First Try of Git-Svn on CafeMol
git-svn - Bidirectional operation between a Subversion repository and Git.1
Luckily, when I began to consider version control for my poor codes, there had already been Git and Github. Nearly three years ago, I used Git to organize my thesis. That was really nice memory during the last days of my “miserable” PhD life (:P).
However, I had to learn and use SVN since the beginning of my postdoc career. I
struggled to use git on my own copy of code that was pulled from the SVN
server. I added
.gitignore, carefully picked out the modifications
git diff, manually applied them to the SVN repository and then
git svn to control changes between Git and Subversion.
## Description ---
Here I used CafeMol as an example to show the basic usage of git svn.
### Pull a copy from SVN server
This is the very first step.
git svn clone http://server.name.net/svn/cafemol/trunk cafemol --username tan
Many online tutorials suggest using the option
-s to automatically pull down
all the svn branches. In my case I don’t think it’s a good idea. For CafeMol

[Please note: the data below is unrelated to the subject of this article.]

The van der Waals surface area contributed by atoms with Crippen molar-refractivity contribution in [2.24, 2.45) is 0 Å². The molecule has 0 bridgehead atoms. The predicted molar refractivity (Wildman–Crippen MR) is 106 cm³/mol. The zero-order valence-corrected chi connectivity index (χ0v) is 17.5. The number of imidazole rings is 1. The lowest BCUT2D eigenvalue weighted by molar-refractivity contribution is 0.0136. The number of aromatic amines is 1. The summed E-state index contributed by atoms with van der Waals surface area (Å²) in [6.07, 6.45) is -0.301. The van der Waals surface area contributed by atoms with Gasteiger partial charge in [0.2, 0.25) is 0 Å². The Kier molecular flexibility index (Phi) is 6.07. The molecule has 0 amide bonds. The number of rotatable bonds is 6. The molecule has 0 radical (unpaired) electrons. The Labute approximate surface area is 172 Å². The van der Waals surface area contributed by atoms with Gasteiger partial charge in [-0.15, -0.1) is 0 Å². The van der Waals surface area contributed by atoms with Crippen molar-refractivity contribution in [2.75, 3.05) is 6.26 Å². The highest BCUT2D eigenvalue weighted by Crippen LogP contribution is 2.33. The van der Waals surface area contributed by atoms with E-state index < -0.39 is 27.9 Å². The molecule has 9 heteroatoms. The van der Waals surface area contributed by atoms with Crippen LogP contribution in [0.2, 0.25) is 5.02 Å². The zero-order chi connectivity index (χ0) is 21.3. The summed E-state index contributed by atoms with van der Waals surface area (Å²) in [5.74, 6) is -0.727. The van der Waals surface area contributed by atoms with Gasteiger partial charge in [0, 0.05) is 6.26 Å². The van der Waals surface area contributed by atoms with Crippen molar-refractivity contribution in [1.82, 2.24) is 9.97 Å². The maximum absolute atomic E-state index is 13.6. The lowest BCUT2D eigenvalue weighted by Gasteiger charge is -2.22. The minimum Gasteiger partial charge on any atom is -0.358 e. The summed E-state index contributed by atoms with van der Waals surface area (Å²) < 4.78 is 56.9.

there are (too) many developers who have their own svn branches, which are
usually just “Medium-Rare”. Besides,
git svn clone -s will even create git
branches for the deleted svn branches. Therefore if you want a clean list every
time you run
git branch -a, forget the
### Get a list of `gitignore` from svn repository
git svn show-ignore >> .git/info/exclude
### Basic usage
Update to the latest version
git svn rebase
Push local changes to svn server
git svn dcommit
git svn log | less # or: git log
Create local branches and normal commits
These are exactly same as normal git commands:
git checkout -b develop git add . git commit -a
Prepare to merge changes to
git rebase master git checkout master git merge develop
The main reason to use
rebase instead of
merge is to keep simple commit
history for svn log.
It’s always a good habit to make local changes on developing branches first, and
then merge them to master and then push to remotes. However,
git svn dcommit
rewrites the commit information and assign a new “git-svn-id” to commit every
time. This results in a strange topology of branch tree: same parents will have
different names. Thus it’s recommended that after every “dcommit”, one should
clean local branches to avoid possible weird behaviors.